As …

The passing of David Sheets, Dean Street renter, former Freddy's bartender, eminent domain plaintiff, and singular personality

David Sheets, longtime Dean Street renter, Freddy's bartender, eminent domain plaintiff, and singular personality, died 1/17/18 in HCA Greenview Hospital in Bowling Green, KY. He was 56.

There are obituary notices in the Bowling Green Daily News and the Wichita Eagle, which state:
He was born in Wichita, KS where he attended public Schools and Wichita State University. He lived for many years in Brooklyn, NY, and was employed as a legal assistant. David's hobby was cartography and had an avid interest in Mass Transit Systems of the world. David was predeceased by his father, Kenneth E. Sheets. He is survived by his mother, Wilma Smith, step-brother, Billy Ray Smith and his wife, Jane all of Bowling Green; step-sister, Ellen Smith Alexander and her husband, Jerry of Bella Vista, AR; several cousins and step-nieces and step-nephews also survive. Memorial Services will be on Monday, January 22, 2018 at 1:00 pm with visitation from 10:00 am to 1:00 pm Monday at Johnson-Vaughn-Phe…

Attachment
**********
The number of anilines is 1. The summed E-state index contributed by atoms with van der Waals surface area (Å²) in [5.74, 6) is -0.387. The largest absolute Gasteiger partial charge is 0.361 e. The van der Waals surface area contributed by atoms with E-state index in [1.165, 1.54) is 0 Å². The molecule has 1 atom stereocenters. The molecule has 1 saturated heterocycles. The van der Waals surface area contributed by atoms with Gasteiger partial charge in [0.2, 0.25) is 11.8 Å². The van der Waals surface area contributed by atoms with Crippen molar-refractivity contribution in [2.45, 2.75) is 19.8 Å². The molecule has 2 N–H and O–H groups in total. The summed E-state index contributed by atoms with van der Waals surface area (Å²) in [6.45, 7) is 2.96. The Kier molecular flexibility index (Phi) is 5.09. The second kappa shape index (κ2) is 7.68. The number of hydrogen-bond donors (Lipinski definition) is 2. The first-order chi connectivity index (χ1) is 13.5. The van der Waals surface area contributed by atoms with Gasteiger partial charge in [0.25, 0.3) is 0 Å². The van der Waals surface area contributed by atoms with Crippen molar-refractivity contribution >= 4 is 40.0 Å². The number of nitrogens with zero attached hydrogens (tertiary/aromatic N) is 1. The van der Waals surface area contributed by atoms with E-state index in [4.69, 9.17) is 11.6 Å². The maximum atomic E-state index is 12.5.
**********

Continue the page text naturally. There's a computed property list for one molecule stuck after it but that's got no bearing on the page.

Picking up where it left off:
Some skepticism on Belmont hockey deal: lease value seems far below Aqueduct racino; unclear (but large?) cost for LIRR service

As I wrote for The Bridge 12/20/1, The Islanders Say Bye to Brooklyn, But Where Next?, the press conference announcing a new arena at Belmont Park for the New York Islanders was "long on pomp... but short on specifics."